Twenty years ago I was just getting into basketball. I had hand-me-down Charlotte Hornet everything: jerseys, shorts, caps (still got one), tracksuits, t-shirts, everything. I was heavily into NBA Jam and was dominating my friends (still can) with the Hornets tag-team of Alonzo Mourning and Larry Johnson.
Then Space Jam hit cinemas.
Just in case I didn’t love the Hornets enough already, here we have a movie where aliens from outer space come to earth to steal the powers of two Hornets players in order to help them win a basketball game. Even though the aliens are painted as the bad guys in the movie, I was secretly backing the Monstars over the Toon Squad (not sure I should admit that…) because I wanted my Hornets to win.
When you really break it down, they have a far superior warm-up song. Toon Squad has Pump Up The Jam by Technotronic, whereas the Monstars come out to Hit Em High by the all-star line up of B-Real, Busta Rhymes, Coolio, LL Cool J and Method Man. If you’re having a hard time believing me which song is better, just check the soundtrack – you will find the Monstar anthem, but no Technotronic.
I was a bit young for hip-hop, but a picture of Bugs Bunny and Michael Jordan on an album cover can really help sway a parent’s decision to buy you a CD. Every time I shot hoops in the backyard on my 9-foot rim, I would recite the Space Jam soundtrack and try and dunk that basketball.
The soundtrack to Space Jam is as good, if not better than the movie. R Kelly, Barry White, Seal, Salt ‘n’ Pepa, Monica, The Spin Doctors and Biz Markie, D’Angelo, Coolio, plus all the collaborative tracks makes this soundtrack one of the best CDs I own.
It’s hard to actually say where my musical tastes originally stem from, although I often credit my best mate’s older brother for bringing hip-hop into my life. But, revisiting this gem has me thinking that Space Jam might have actually been my first glimpse into hip-hop.
One of the best tracks is Basketball Jones by Barry White and Chris Rock, which appears a few times throughout the movie. My opinion on this track has changed over the years. The track works best while played during the film, and although I used to find Chris Rock’s bits funny, today, I find Chris Rock a hindrance on a what could be an amazing track in full. So sometimes I play the Cheech and Chong version instead.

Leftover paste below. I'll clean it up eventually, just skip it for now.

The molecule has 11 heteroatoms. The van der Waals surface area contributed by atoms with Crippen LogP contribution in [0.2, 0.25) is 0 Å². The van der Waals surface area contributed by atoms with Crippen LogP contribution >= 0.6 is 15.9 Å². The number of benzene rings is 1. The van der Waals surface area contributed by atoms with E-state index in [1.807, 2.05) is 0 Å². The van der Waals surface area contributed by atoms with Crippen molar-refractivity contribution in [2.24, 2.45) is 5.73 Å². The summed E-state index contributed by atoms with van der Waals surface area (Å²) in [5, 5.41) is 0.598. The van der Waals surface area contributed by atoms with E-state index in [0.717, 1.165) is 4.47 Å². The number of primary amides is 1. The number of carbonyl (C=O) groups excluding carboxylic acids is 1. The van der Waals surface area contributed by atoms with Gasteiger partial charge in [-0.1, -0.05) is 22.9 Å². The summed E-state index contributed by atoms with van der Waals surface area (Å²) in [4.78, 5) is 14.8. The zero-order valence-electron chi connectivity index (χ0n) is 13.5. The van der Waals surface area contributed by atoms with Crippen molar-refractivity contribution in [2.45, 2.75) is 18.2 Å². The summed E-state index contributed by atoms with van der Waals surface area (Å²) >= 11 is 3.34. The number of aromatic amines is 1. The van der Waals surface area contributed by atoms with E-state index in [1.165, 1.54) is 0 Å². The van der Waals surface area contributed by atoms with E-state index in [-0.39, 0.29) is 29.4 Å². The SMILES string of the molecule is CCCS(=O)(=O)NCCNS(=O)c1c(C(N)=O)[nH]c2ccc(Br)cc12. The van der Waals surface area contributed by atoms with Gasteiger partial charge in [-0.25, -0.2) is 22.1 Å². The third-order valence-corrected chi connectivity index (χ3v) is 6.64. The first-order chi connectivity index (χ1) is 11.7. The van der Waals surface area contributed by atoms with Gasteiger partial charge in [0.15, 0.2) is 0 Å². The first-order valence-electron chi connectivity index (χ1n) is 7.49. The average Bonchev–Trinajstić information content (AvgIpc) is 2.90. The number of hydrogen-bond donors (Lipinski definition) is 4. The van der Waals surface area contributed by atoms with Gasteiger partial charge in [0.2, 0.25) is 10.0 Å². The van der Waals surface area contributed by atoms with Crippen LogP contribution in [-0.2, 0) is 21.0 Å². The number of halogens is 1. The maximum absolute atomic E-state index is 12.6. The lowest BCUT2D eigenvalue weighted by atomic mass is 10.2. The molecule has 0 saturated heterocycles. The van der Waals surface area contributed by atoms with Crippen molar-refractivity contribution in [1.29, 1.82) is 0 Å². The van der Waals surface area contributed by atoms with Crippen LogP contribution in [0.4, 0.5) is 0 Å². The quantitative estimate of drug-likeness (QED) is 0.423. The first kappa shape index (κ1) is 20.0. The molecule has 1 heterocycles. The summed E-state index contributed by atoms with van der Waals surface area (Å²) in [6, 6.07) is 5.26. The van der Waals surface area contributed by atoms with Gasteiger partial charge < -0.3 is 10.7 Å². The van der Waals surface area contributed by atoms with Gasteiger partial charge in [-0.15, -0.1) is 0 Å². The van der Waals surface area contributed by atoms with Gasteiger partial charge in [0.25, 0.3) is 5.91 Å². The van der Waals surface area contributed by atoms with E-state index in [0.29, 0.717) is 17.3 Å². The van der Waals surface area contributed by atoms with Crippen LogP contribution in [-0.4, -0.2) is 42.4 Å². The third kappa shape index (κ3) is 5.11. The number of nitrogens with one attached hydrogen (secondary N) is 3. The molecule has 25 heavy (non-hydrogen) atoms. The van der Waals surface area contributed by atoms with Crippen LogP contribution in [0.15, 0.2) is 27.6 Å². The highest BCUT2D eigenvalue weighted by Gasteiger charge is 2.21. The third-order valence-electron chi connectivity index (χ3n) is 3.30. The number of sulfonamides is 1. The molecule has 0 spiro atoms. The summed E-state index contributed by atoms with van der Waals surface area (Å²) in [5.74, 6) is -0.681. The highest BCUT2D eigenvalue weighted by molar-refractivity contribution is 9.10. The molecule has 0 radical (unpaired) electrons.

The one song everyone knows is the Space Jam theme song by Quad City DJs. If Space Jam wasn’t considered a kids movie and therefore lame to pick, this song would have made it onto all my warm-up track requests throughout my basketball career. I have vivid memories of waiting for this song to play in the movie and slam dunking and subsequently breaking my mini basketball ring above the door. The soundtrack truly made me a savage in the paint.
Listening to this album as an adult gives me a greater appreciation for just how amazing it is. D’Angelo is incredible. Jay-Z is on All Of My Days with R Kelly and Changing Faces. Not only that, but he actually wrote the rhymes for the Bugs Bunny track Buggin.
What I am about to say next is going to sound corny as, but I used to listen to R Kelly’s I Believe I Can Fly and Seal’s Fly Like An Eagle and just dream I could dunk a proper 10-foot rim. Not just a classic European dunk either, but a proper windmill/360/the D Brown Dab. I was eventually able to do these dunks, but I never quite mastered the Michael Jordan stretch arm dunk (or many of Jordan’s insane dunks).
Although I have been retired from basketball for nearly four years now, the songs in this soundtrack still have the same effect on my today. I just want to dunk the basketball every time I hear one of them. I have (successfully) slam dunked about 10 balled up clear-wrap into the dumpster outside and only have one small graze on my wrist, talk about ups.
I wonder how far I would have gone in basketball had it not have been for the songs on the Space Jam soundtrack. It got me amped from a young age to fly and slam dunk. It is responsible for a lot of the type of music I still listen to today, and my parents almost encouraged it (unlike Blink 182’s Enema Of The State) as it was a kids movie and therefore a PG soundtrack.
If you haven’t watched Space Jam – do it! If you already love Space Jam, do yourself a favour and re-listen to this amazing soundtrack.